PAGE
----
Tuesday, 23 March 2010

Those Who Never Quit

Friday, 19 March 2010

The Rise of the Communist Party of Malta

Last Monday, the Times of Malta published an interesting article regarding the Maltese Communist Party. Although this party has been in existence since 1969, it never enjoyed the popular support that could easily be witnessed when talking about the country's two biggest political parties (the Nationalist Party and the Labour Party).

Although the Labour Party in Malta never embraced Marxist-Leninist principles, the Mintoff and Mifsud Bonnici administrations were clearly more leftist than the Sant and Muscat ones. During those times, the most prominent Labour Party representatives stressed the importance of doing things within an ideological context. Hence, if a measure was going to be implemented, it was fairly easy to fathom how such an action was intended to coincide with the party's ideological objectives. The speeches about the benefits of Socialism helped to distinguish the Labour Party from the Nationalist one. As stated above, the Labour Party was never a Communist organisation, but the discourse used by individuals such as Karmenu Mifsud Bonnici sometimes overlapped with that utilised by a number of Communists. By using this strategy, several Maltese people perceived the Labour Party as being sufficiently leftist and did not feel a strong need to move to another party that also talked about the fruits of Socialism.

With the introduction of Alfred Sant's New Labour strategies during the 1990s, there was a fairly evident desire to move away from the anti-capitalist rhetoric that was quite popular during the 1970s and the 1980s in order to embrace a more pro-capitalist stance towards various issues. Almost from the start, this change led to varying degrees of friction within the party. To many people, the key question was: if the Labour Party was planning to desert "the Socialist Cause", what really made it so different from the Nationalist one?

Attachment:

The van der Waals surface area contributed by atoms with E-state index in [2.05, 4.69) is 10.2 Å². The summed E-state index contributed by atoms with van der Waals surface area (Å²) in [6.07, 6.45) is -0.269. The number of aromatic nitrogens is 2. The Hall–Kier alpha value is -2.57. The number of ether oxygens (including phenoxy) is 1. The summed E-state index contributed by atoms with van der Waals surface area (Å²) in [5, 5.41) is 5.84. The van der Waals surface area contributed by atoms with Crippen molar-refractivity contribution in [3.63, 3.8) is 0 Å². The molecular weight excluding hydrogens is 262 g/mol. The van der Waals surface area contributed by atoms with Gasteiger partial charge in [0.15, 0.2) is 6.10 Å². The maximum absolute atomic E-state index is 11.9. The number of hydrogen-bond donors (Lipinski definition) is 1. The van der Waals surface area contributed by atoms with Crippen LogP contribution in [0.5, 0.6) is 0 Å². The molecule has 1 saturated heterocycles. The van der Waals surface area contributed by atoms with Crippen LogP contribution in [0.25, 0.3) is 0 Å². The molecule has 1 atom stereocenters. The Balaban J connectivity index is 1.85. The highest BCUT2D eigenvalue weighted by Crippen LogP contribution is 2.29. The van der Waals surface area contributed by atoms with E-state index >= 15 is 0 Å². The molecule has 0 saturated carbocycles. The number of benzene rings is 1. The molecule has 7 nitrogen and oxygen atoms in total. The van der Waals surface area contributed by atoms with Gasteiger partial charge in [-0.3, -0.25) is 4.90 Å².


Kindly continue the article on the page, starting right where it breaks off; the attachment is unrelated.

Over the years, the Labour Party developed into an organisation that would talk about social justice and about a number of topics frequently mentioned by leftist parties, but it would hardly ever specify how it seriously intended to remedy countless social ills. Furthermore, even though it was clear that numerous problems were being facilitated by the increasing penetration of capitalist practices in Malta, the bulk of the Labour Party politicians never dared to criticise this economic model. Once capitalism was embraced in the most dogmatic way, politics was reduced to a competition between who could be the best manager of a fundamentally capitalist society.

Following the dissolution of the Soviet Union, the Communist Party of Malta went underground. Although it was never disbanded, it became largely inactive.

When it became clear that the Labour Party had become just another pro-capitalist organisation, several individuals started feeling as though the country lacked a political vehicle that could seriously challenge the capitalist model that formed the basis on which the Maltese economy was built.

Aware of this reality, the Communist Party of Malta started noticing a growing degree of interest in a party that was seriously interested in preserving and/or ensuring free education, health care, stable and decent employment, proper housing, and so on. Unlike the other huge parties, the Communist Party of Malta was not going to pay lip-service to workers' rights and then fail to review the country's appalling minimum wage.

More and more people are losing faith in Malta's two biggest parties. As such individuals feel that neither one of those parties is truly working hard enough to ensure that ALL people residing in Malta have a certain level of welfare, the Communist Party will continue to grow day by day...